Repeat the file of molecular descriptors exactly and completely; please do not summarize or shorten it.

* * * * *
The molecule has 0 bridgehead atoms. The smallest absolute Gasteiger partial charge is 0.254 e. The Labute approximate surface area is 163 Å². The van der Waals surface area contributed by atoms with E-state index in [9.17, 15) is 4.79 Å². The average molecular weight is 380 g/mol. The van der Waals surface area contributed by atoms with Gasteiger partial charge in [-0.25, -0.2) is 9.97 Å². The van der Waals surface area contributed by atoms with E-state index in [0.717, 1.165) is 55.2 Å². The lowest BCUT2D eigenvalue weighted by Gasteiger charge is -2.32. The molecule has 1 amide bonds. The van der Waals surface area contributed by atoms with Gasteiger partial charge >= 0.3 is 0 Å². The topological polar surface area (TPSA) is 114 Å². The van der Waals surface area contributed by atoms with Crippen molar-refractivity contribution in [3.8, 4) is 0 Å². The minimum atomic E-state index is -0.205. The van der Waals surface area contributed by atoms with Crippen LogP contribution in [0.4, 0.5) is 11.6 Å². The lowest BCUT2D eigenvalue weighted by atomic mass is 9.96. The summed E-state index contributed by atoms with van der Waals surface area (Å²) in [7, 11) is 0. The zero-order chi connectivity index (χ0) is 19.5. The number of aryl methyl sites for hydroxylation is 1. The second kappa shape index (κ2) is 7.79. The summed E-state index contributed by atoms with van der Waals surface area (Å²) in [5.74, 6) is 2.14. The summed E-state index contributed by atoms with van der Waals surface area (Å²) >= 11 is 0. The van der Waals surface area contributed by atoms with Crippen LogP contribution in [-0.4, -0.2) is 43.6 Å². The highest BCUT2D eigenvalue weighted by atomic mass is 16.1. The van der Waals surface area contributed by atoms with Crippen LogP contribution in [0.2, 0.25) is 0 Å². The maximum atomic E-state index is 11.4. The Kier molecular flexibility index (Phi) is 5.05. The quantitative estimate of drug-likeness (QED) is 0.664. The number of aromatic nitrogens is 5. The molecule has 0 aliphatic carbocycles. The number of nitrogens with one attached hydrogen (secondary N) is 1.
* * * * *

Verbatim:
The molecule has 0 bridgehead atoms. The smallest absolute Gasteiger partial charge is 0.254 e. The Labute approximate surface area is 163 Å². The van der Waals surface area contributed by atoms with E-state index in [9.17, 15) is 4.79 Å². The average molecular weight is 380 g/mol. The van der Waals surface area contributed by atoms with Gasteiger partial charge in [-0.25, -0.2) is 9.97 Å². The van der Waals surface area contributed by atoms with E-state index in [0.717, 1.165) is 55.2 Å². The lowest BCUT2D eigenvalue weighted by Gasteiger charge is -2.32. The molecule has 1 amide bonds. The van der Waals surface area contributed by atoms with Gasteiger partial charge >= 0.3 is 0 Å². The topological polar surface area (TPSA) is 114 Å². The van der Waals surface area contributed by atoms with Crippen molar-refractivity contribution in [3.8, 4) is 0 Å². The minimum atomic E-state index is -0.205. The van der Waals surface area contributed by atoms with Crippen LogP contribution in [0.4, 0.5) is 11.6 Å². The lowest BCUT2D eigenvalue weighted by atomic mass is 9.96. The summed E-state index contributed by atoms with van der Waals surface area (Å²) in [7, 11) is 0. The zero-order chi connectivity index (χ0) is 19.5. The number of aryl methyl sites for hydroxylation is 1. The second kappa shape index (κ2) is 7.79. The summed E-state index contributed by atoms with van der Waals surface area (Å²) in [5.74, 6) is 2.14. The summed E-state index contributed by atoms with van der Waals surface area (Å²) >= 11 is 0. The van der Waals surface area contributed by atoms with Crippen LogP contribution in [-0.4, -0.2) is 43.6 Å². The highest BCUT2D eigenvalue weighted by atomic mass is 16.1. The van der Waals surface area contributed by atoms with Crippen LogP contribution in [0.2, 0.25) is 0 Å². The maximum atomic E-state index is 11.4. The Kier molecular flexibility index (Phi) is 5.05. The quantitative estimate of drug-likeness (QED) is 0.664. The number of aromatic nitrogens is 5. The molecule has 0 aliphatic carbocycles. The number of nitrogens with one attached hydrogen (secondary N) is 1.